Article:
By: Chelsea Achterberg
The week before this was published I turned 30. A day I didn’t really think would be possible. Not as an ordained pastor. Not married to a wonderful woman. Not serving as an Army Chaplain. Certainly not all of them at once. As I reflect on what I would tell my younger self it is this: the situation now is not how it will always be. You will not always be in a place that feels unsafe to be out. You will not always feel the heartache that your relationship won’t be seen as equal. You will not always wonder if serving in the military or the church openly will ever be possible.
What is impossible is relative. At various points the overturning of Don’t Ask, Don’t Tell seemed impossible. The overturning of the Defense of Marriage Act seemed impossible. The overturning of the prohibition on out and partnered clergy seemed impossible. That I would be happy, healthy, and living authentically beyond my wildest dreams seemed impossible. But God shows up in the impossible.
This past Easter I performed my first baptism as a pastor. It was an extraordinary day, not simply because it was my first Easter and baptism as an ordained pastor or because babies in baptismal outfits make my heart giddy. No, it was extraordinary because that nearly two year old boy is a cousin of Matthew Shepard, whom he may well grow up to look rather a lot like. It was extraordinary because I poured water and anointed him with oil while wearing the vestments of Cindy Witt, a proclaimer from the historic roster forced out of ministry because of her sexual orientation and relationship.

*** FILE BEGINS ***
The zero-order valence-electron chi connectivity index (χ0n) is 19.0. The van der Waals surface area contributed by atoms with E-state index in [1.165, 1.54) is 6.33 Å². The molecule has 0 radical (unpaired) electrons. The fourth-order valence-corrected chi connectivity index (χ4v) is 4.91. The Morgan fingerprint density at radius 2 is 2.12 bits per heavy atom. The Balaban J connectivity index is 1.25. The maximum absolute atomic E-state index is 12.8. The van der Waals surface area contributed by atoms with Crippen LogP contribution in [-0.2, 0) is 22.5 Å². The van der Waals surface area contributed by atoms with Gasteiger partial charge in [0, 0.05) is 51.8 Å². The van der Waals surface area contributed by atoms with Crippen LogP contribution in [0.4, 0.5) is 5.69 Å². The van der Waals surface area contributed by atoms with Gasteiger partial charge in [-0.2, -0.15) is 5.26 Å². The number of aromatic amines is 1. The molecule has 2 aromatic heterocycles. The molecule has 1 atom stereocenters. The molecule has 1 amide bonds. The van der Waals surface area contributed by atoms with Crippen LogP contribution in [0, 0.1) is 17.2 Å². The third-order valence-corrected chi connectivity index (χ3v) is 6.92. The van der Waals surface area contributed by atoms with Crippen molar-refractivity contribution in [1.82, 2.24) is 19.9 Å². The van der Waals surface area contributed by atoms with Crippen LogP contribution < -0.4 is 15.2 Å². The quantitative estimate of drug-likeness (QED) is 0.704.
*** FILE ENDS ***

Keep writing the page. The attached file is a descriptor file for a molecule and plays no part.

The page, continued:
I reflected on the lead up to that Easter morning that we, he, his family, and I, were living into possibilities that simply had not existed a few decades earlier. Possibilities I’m not entirely sure any of us really thought might come to pass. And yet, I, an out and partnered pastor, performed a baptism of a little boy whose relative had been tortured and left to die for being the same as me, wearing the stole and chasuble of a pastor who was forced out of parish ministry long before her prime for being the same as me. And yet.
And yet on Easter, the impossible is so near, the impossible is so close to the possible, that the impossible may well walk up and greet us in the unexpected place if we are only willing to go looking.
To my younger queer self: the situation now is not how it will always be. Somedays the impossible may come so near to the possible as to be reality. With God, anything is possible. Thanks be to God.
Chelsea Achterberg (she/her) is a southerner who is enjoying adapting to Colorado life. She currently serves as Pastor at All Saints Lutheran Church in Aurora and as an Army Reserve Chaplain. Chelsea and her wife Mandy enjoy hiking, exploring the west, and the antics of their house rabbit Mosby.